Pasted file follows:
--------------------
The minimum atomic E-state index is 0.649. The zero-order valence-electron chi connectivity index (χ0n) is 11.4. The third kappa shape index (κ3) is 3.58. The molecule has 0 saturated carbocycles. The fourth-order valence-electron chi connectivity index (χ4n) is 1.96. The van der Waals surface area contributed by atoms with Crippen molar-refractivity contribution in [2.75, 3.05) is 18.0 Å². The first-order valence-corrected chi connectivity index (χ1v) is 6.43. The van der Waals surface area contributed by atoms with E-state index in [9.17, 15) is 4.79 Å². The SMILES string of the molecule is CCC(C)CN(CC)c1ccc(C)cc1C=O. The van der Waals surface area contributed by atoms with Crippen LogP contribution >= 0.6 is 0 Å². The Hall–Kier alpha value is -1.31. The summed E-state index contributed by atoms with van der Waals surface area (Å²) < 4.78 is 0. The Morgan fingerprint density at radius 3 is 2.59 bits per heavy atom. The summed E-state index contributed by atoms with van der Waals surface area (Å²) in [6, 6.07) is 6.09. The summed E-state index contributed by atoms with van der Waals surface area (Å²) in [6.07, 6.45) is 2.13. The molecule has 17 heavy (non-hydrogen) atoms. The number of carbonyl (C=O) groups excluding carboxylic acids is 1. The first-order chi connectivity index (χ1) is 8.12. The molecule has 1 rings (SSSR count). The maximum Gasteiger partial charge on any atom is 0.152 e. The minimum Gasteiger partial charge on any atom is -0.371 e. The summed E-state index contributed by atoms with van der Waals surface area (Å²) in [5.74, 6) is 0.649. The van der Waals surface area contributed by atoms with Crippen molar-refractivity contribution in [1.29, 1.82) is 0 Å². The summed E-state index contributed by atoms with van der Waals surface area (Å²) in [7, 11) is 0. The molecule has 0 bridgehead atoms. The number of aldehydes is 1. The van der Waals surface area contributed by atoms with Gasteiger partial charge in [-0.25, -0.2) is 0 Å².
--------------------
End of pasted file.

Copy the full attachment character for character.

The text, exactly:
The minimum atomic E-state index is 0.649. The zero-order valence-electron chi connectivity index (χ0n) is 11.4. The third kappa shape index (κ3) is 3.58. The molecule has 0 saturated carbocycles. The fourth-order valence-electron chi connectivity index (χ4n) is 1.96. The van der Waals surface area contributed by atoms with Crippen molar-refractivity contribution in [2.75, 3.05) is 18.0 Å². The first-order valence-corrected chi connectivity index (χ1v) is 6.43. The van der Waals surface area contributed by atoms with E-state index in [9.17, 15) is 4.79 Å². The SMILES string of the molecule is CCC(C)CN(CC)c1ccc(C)cc1C=O. The van der Waals surface area contributed by atoms with Crippen LogP contribution >= 0.6 is 0 Å². The Hall–Kier alpha value is -1.31. The summed E-state index contributed by atoms with van der Waals surface area (Å²) < 4.78 is 0. The Morgan fingerprint density at radius 3 is 2.59 bits per heavy atom. The summed E-state index contributed by atoms with van der Waals surface area (Å²) in [6, 6.07) is 6.09. The summed E-state index contributed by atoms with van der Waals surface area (Å²) in [6.07, 6.45) is 2.13. The molecule has 17 heavy (non-hydrogen) atoms. The number of carbonyl (C=O) groups excluding carboxylic acids is 1. The first-order chi connectivity index (χ1) is 8.12. The molecule has 1 rings (SSSR count). The maximum Gasteiger partial charge on any atom is 0.152 e. The minimum Gasteiger partial charge on any atom is -0.371 e. The summed E-state index contributed by atoms with van der Waals surface area (Å²) in [5.74, 6) is 0.649. The van der Waals surface area contributed by atoms with Crippen molar-refractivity contribution in [1.29, 1.82) is 0 Å². The summed E-state index contributed by atoms with van der Waals surface area (Å²) in [7, 11) is 0. The molecule has 0 bridgehead atoms. The number of aldehydes is 1. The van der Waals surface area contributed by atoms with Gasteiger partial charge in [-0.25, -0.2) is 0 Å².